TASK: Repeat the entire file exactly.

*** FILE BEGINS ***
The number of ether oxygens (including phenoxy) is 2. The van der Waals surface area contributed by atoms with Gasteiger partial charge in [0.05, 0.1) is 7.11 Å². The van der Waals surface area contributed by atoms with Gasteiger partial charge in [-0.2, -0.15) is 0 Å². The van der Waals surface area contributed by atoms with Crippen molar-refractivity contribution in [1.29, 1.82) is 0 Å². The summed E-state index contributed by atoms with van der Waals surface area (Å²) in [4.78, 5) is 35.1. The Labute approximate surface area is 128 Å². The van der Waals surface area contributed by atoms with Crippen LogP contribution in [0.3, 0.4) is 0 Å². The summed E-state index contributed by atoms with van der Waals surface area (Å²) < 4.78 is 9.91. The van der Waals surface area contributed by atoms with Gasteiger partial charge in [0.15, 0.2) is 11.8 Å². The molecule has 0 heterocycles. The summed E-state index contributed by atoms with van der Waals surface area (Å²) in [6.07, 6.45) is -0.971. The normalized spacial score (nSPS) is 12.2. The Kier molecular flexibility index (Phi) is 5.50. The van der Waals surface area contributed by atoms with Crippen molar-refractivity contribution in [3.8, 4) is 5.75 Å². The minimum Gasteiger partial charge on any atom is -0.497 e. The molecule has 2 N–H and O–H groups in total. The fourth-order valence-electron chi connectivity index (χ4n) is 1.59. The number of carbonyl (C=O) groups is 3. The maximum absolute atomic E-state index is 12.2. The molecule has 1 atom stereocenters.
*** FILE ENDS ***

The number of ether oxygens (including phenoxy) is 2. The van der Waals surface area contributed by atoms with Gasteiger partial charge in [0.05, 0.1) is 7.11 Å². The van der Waals surface area contributed by atoms with Gasteiger partial charge in [-0.2, -0.15) is 0 Å². The van der Waals surface area contributed by atoms with Crippen molar-refractivity contribution in [1.29, 1.82) is 0 Å². The summed E-state index contributed by atoms with van der Waals surface area (Å²) in [4.78, 5) is 35.1. The Labute approximate surface area is 128 Å². The van der Waals surface area contributed by atoms with Crippen LogP contribution in [0.3, 0.4) is 0 Å². The summed E-state index contributed by atoms with van der Waals surface area (Å²) < 4.78 is 9.91. The van der Waals surface area contributed by atoms with Gasteiger partial charge in [0.15, 0.2) is 11.8 Å². The molecule has 0 heterocycles. The summed E-state index contributed by atoms with van der Waals surface area (Å²) in [6.07, 6.45) is -0.971. The normalized spacial score (nSPS) is 12.2. The Kier molecular flexibility index (Phi) is 5.50. The van der Waals surface area contributed by atoms with Crippen molar-refractivity contribution in [3.8, 4) is 5.75 Å². The minimum Gasteiger partial charge on any atom is -0.497 e. The molecule has 2 N–H and O–H groups in total. The fourth-order valence-electron chi connectivity index (χ4n) is 1.59. The number of carbonyl (C=O) groups is 3. The maximum absolute atomic E-state index is 12.2. The molecule has 1 atom stereocenters.